DEAR DR. FOX: One often-overlooked cause of tachycardia (rapid heart rate) in animals, as well as of other heart arrhythmias and high blood pressure, is wireless radiation in the environment — or attached to an animal’s body, like GPS trackers. This is because the voltage-gated calcium channels (VGCCs) in cell membranes are affected by these human-made frequencies.

Medications such as amlodipine can reduce blood pressure in affected animals, but making the environment safe is the better option since long-term use of such drugs can impair kidney and liver function. The heart, brain and reproductive organs have the most VGCCs, so they are the most affected by non-ionizing radiation. Aside from heart issues, such radiation can deform sperm, harm DNA, cause inflammation, suppress the immune system, disrupt hormone production and cause sleep disturbances — to name just a few of the problems.

Pet parents should make sure their animal’s beds or resting areas aren’t anywhere near routers (people shouldn’t be, either). If people aren’t willing to simply use ethernet cords to connect to the internet, they should at least turn routers off when not in use. Don’t use or keep cellphones and tablets near animals (or children).

These radiation levels are not safe for anyone’s health. On Aug. 13, the D.C. Court of Appeals ruled that the 30-year-old FCC guidelines on this issue were not based on “reasoned decision making” (Environmental Health Trust et al. vs. FCC). Obviously, when one-third of the population is being made sick from wireless radiation, the guidelines need to be changed! Please look on for more information on the lawsuit, as well as on the adverse effects of radiation on people, animals and the environment. — N. Van Dover, DVM

DEAR DR. VAN DOVER: Thank you for this warning; I hope readers will take your concerns to heart and address the risks of electronic devices in their homes. For more details, see the article on electropollution on my website (

There is mounting scientific evidence that this problem is increasing as we get further into the “information age” of telecommunications and cybertechnology, with its electromagnetic fields, non-ionizing radiation and escalating energy demands. The electropollution generated globally may cause as much, if not more, harm to life on Earth than pesticides and other products of the “chemical age.”

Some forms of electromagnetic field exposure can, however, be therapeutic. For instance, pulsed electromagnetic field therapy is being used by the Veterinary Emergency Response Team at the University of California, Davis, to treat wild and domestic animals with forest fire burns and injuries. The beneficial effects of some energy frequencies affirm the reality of electro-sensitivity.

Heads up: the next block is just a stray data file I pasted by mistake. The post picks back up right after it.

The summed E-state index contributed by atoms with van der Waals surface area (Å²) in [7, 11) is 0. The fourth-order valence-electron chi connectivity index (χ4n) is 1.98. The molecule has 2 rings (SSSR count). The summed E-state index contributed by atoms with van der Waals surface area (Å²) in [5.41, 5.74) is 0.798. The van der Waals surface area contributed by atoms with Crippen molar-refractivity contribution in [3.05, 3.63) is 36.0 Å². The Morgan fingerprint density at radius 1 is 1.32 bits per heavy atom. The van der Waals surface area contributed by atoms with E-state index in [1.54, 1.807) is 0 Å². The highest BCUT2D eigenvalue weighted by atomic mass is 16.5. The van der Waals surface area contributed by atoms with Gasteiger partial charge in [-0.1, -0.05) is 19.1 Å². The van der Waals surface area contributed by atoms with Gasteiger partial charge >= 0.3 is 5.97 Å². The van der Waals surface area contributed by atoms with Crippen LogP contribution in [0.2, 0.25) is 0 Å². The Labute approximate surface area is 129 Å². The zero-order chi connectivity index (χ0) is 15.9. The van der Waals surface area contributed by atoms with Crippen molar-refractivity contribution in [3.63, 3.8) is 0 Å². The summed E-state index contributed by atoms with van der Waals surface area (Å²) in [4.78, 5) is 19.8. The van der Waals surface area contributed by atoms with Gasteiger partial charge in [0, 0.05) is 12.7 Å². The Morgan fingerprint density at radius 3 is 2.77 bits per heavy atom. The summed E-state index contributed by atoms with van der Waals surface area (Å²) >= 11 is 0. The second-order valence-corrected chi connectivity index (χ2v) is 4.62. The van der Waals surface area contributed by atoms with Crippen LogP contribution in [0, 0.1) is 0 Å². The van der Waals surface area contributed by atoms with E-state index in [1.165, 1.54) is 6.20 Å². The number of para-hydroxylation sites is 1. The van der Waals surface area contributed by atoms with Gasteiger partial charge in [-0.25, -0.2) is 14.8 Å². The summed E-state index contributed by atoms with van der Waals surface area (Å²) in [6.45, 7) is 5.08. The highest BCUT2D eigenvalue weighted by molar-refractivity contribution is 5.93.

Bumblebee crisis

The American bumblebee (a species different from the honeybee) has declined by nearly 90% across the United States, according to the Center for Biological Diversity. It has disappeared entirely from eight states and is critically endangered in several others. Two species of bumblebees are already considered extinct.

This calls for immediate federal protection under the Endangered Species Act of this vital plant pollinator and “indicator species” of habitat health. Pesticides and habitat/plant biodiversity loss are major contributing factors, coupled with the bees’ immune systems failing to ward off diseases due to malnutrition/starvation, climate change and the effects of non-ionizing radiation. Studies have shown that 10 minutes of a cellphone turned on inside a beehive makes the worker bees unable to navigate home again. They also become more aggressive. Their navigation, like that of birds, is dependent upon the Earth’s electromagnetic field; this sense gets disrupted by human-made frequencies. This has worsened with the massive deployment of 5G cell towers and satellites.

Dog food recall alert

Tuffy’s Pet Foods recalled approximately 1,600 cases of Pure Vita Salmon Entree dog food in 12.5-ounce TetraPak cartons with best-by dates of June 29 and Sept. 1, 2023. The recalled product might contain too much vitamin D, which can cause vomiting, loss of appetite, increased thirst and urination, drooling, weight loss and renal dysfunction.

Send all mail to or to Dr. Michael Fox in care of Andrews McMeel Syndication, 1130 Walnut St., Kansas City, MO 64106. The volume of mail received prohibits personal replies, but questions and comments of general interest will be discussed in future columns. Visit Dr. Fox’s website at

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